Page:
Our last fours days in Iceland have been spent in the area with the highest concentration of tourists. It’s the section at the front of every guidebook: Southwest Iceland & The Golden Circle. After all of our awesome glacier doin’s, we landed in Vik on the south coast. 177 miles away from Reykjavik, Vik is outside of the official Golden Circle, but well within the layover destination circle, and we found things to be more expensive and crowded.
It was also very wet. It rained, and rained, and then, on the third day for a change, it rained some more. This wasn’t the drizzle we have occasionally experienced, this was proper downpour with cold winds as an added bonus. For two days, every picture I took looked like this:
Yep, you are right…that picture is taken from the car. We got really rain lazy. After a while, it just gets in and sucks the will to be active out of you on a cold blast of Icelandic wind. By the third day, we were getting a bit cabin feverish, so we climbed into our rustling rainpants, donned the waterproof jackets, and decided to hike 2 miles uphill to see a waterfall because that’s just what you do here.
We were staying just south of Skaftafell National Park, which is the home of Iceland’s most emo waterfall: Svartifoss. Translated as Black Falls, Svartifoss tumbles down between two basalt column walls. The columns have a tendency to snap off and the remains lie around the base of the falls in a jumbled heap. This waterfall is very into the Cure.
Basalt columns are all over the place here, as they need lava to grow, or something like that. I am a bit hazy on the details, so I will let my new favorite person tell you about them:
Only the few and the proud had decided to trek to see the falls on this horrible day, and we all congratulated ourselves on being very wet, muddy and completely over the weather. The ‘easy’ trail was being repaired, so we had to take the 4×4 route through the mud and puddles. There was a lot of unspoken but obvious regret amongst the group regarding shoe and pant decisions. Fortunately, John and I were dressed head to toe in sexy rain gear, and while we couldn’t commit a crime that relied on sneaking up on anyone, we were as protected as you could be in sideways rain with an accompanying 15mph wind. Even then, we were fairly soaked around the edges when we got back to the welcome center.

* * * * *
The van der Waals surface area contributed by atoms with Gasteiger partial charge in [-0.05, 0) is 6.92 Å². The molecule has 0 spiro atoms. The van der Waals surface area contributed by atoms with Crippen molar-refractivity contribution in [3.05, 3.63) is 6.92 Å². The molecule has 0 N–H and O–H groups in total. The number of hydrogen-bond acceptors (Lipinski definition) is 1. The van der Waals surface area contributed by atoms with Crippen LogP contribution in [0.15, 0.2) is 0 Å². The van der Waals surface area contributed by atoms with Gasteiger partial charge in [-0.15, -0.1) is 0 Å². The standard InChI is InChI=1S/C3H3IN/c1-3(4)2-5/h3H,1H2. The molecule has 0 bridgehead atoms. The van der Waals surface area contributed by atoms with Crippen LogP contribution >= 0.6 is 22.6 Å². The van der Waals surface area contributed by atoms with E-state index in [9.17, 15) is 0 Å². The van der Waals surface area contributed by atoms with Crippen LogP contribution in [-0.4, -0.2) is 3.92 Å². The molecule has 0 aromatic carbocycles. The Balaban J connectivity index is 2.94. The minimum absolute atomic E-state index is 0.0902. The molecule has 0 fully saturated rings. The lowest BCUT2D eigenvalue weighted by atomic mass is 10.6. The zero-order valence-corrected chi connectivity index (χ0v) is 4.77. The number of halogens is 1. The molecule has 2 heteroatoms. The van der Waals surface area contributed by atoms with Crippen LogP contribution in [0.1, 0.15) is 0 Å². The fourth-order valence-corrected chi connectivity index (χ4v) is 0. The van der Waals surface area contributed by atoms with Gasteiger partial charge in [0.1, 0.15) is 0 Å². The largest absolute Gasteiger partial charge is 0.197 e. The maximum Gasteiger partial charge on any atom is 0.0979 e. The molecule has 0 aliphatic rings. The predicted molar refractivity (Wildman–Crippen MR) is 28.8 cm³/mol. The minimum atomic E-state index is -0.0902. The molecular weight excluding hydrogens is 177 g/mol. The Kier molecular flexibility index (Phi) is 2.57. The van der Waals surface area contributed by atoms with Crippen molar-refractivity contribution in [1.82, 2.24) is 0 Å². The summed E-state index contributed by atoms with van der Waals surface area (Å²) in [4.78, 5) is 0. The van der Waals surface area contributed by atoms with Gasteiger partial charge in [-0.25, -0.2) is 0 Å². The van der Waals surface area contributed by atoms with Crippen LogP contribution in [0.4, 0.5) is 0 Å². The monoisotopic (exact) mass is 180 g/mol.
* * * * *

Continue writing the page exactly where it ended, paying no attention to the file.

At the welcome center, we joined the queue for the bathrooms and eventually got to change out of our wet clothes. I changed into my new snugly warm Icelandic sweater, which, other than the splat of cowshit on my raincoat, is my favorite souvenir from the trip. It’s thick, it’s very wooly, and it’s bloody warm. Carrying grocery bags full of dripping clothes, we left Skaftafell armed with delicious chocolate and pringles. These items, combined with chorizo, cheese, and crackers made for a lunch fit for royalty…although we could have found a more scenic spot for it.
When you are damp to the core, and there’s nothing but more rain in the future, what do you do? You find a geothermal pool and submerge until you can feel your toes again. Fortunately for us, the Secret Lagoon (they need to work a bit on the name because we found it, no probs) was just up the road from the farm we had booked for the night. I haven’t spent a lot of time in hot tubs; something about them just grosses me out…it could have been all the Real World I watched as a teenager: shit always went down in the hot tub. I do enjoy bubble baths, although I have never found one big enough to sink into like you see in the movies. Every bath I have taken as an adult ends up with me just sitting in water that comes halfway up my arms, and any effort to slide down and just stick out my head is thwarted by massive water displacement and a big mess on the floor. However, even if I had a bath tub big enough with an inflatable head pillow, a ton of candles and Enya on the stereo, the geothermal pools of Iceland would be a million times better. The water never gets cold: in fact, there are microspots of super hot water you can find and cook in. It’s absolute heaven, and reason alone to move to this incredible land.